The power of summer heat and humidity demands respect. Unfortunately, every year, human and pet lives are claimed by the unforgiving temperatures. Town and Country Animal Hospital wants your pet to have a fun summer, but for things to be fun, they must be safe. Use the following guide to make the most of the summer with your pet, and fill this season of endless sun with only memories, and no regrets.

Heating and cooling and pets

If you are hot, you can assume your pet is miserable. While we can shed layers of clothing to  cool off, our pets cannot simply step out of their furry coats. If they could, they would not get much benefit anyway, because of their inability to sweat. When temperatures rise above their body’s natural range, pets are forced to rely on panting. 

Panting is a rapid exchange of warm, moistened, internal air from the lungs for cooler external air. Evaporative cooling occurs as the air moves over the pet’s elongated tongue and the mucous membranes of the nasal passages and mouth. Unfortunately, panting is ineffective in excessively high temperatures and high humidity, and a pet cannot lower their body temperature. As their temperature reaches 104 to 106 degrees, heatstroke’s cascading effects begin.

Heatstroke in pets can be devastating—but is preventable

Heatstroke happens as the pet’s body diverts blood from the organs to the skin’s surface for rapid cooling. This compromise of blood flow and dangerously high internal temperatures causes irreversible kidney, liver, and brain damage. Heatstroke is reversible if detected early, but without intervention, pets may die during the initial event or days later. Common heatstroke warning signs include:

  • Excessive panting and drooling
  • Red gums
  • Restless, anxious behavior
  • Mental dullness
  • Vomiting and diarrhea
  • Collapse
  • Seizure
  • Death

If you suspect heatstroke, remove your pet immediately to a cooler location. Take their temperature if a thermometer is available, and wet them down with cool—never cold—water. Offer cool water if the pet is coherent, but do not force them to drink. Transport your pet to Town and Country Animal Hospital as soon as possible for stabilization. 

How can heatstroke be prevented in pets?

Heatstroke prevention is all about managing your pet’s environment. Awareness of heat risks will help you to evaluate your pet’s safety in each situation. Here are a few everyday summer scenarios that commonly cause heatstroke.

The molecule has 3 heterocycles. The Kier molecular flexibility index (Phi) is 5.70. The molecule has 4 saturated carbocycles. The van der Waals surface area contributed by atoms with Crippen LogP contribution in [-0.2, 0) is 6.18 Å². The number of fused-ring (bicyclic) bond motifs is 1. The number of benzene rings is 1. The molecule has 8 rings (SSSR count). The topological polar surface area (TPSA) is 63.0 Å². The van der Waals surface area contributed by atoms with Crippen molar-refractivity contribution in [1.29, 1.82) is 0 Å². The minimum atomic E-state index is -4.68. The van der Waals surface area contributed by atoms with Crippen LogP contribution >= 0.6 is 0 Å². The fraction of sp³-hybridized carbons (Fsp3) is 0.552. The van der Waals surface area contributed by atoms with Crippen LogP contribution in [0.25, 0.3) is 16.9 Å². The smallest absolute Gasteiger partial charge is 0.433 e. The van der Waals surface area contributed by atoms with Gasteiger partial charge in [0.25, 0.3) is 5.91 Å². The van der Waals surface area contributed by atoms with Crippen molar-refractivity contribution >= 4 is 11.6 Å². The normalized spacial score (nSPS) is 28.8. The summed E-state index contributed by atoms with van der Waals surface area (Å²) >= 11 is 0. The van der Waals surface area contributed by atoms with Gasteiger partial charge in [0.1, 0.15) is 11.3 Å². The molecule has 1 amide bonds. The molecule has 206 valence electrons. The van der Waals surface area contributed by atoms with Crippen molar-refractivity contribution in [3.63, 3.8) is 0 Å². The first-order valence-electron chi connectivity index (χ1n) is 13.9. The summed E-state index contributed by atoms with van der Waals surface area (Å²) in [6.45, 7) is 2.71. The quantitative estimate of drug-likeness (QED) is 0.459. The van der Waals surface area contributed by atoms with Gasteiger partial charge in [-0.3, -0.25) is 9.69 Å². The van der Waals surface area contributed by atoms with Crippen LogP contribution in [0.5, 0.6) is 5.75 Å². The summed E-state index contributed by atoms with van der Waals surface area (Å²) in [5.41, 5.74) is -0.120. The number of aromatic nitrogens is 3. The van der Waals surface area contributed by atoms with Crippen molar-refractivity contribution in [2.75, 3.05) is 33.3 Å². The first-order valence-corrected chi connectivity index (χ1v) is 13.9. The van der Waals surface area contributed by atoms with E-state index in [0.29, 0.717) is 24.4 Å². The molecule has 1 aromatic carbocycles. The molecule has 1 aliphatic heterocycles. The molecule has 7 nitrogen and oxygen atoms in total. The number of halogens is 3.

• Leaving pets unattended outdoors — Busy summer schedules can have you hustling from sun-up to sundown. You may not be mindful of the here and now, and forget your pet is outside, unattended. Owners frequently forget to bring their pets inside on hot days, and find their beloved dog or cat collapsed in the backyard without water or shade. A five-minute errand or phone call can easily become 30 minutes, and your pet may pay the price. When you are outside with your pet, ensure they have plenty of shade to escape the sun’s rays, as well as plenty of fresh, cool water to keep them cool, and prevent dehydration. Frequently offer your pet the chance to return inside.
  • Leaving pets in parked vehicles — Short trips to town may seem a great opportunity to take your pet on a summer cruise, but if your trip involves leaving the car for any reason, leave your pet at home. Parked vehicles can heat up fast on days with unassumingly mild temperatures, and can climb 20 degrees in the first 10 minutes on a sunny 70-degree day. On a hot day, a pet left in the car will quickly die a cruel death, despite the windows being cracked. Don’t let heat be the reason for your pet’s last ride. If the temperature is higher than 70 degrees, leave your pet at home.
  • Exercising pets too hard, too late — Modify your summer routine and exercise your pet during the cooler parts of the day, namely early morning and late evening. Aerobic exercise during high heat and humidity is a common cause of heatstroke in pets and people. Keeping your pet active is important, but safety is crucial. Reduce the exercise duration and intensity, or switch to indoor games or conditioning activities.

On your daily walks, check surface temperatures of roads and sidewalks to prevent paw pad burns. When in doubt, stick to the grass. If you must exercise on asphalt, consider a pair of boots to protect your dog’s feet.  

Who is most vulnerable for heatstroke?

Heatstroke can affect any pet, but the following groups are especially at risk for heat-related complications:

  • Brachycephalic or flat faced breeds — Their shortened face, nose, and throat anatomy makes panting less efficient
  • Elderly, debilitated, young, and obese pets — These pets’ age or health condition make them especially vulnerable. 
  • Heavily coated breeds While many pets appreciate a trim of excessive feathering, fringe, or hair on their chest, abdomen, and belly to increase cooling, contrary to common thinking, double-coated dog breeds do not benefit from being shaved. 

Our pets need extra help getting through the dog days of summer, so always plan with your pet’s comfort and wellbeing in mind. While some adjustments may seem inconvenient, remember that summer doesn’t last forever. Before you know, we’ll all—including our dogs—be daydreaming about this season for the next nine months.

For additional questions about heat safety, or if you think your pet has heat-related signs, contact Town and Country Animal Hospital immediately. Heatstroke is a veterinary emergency.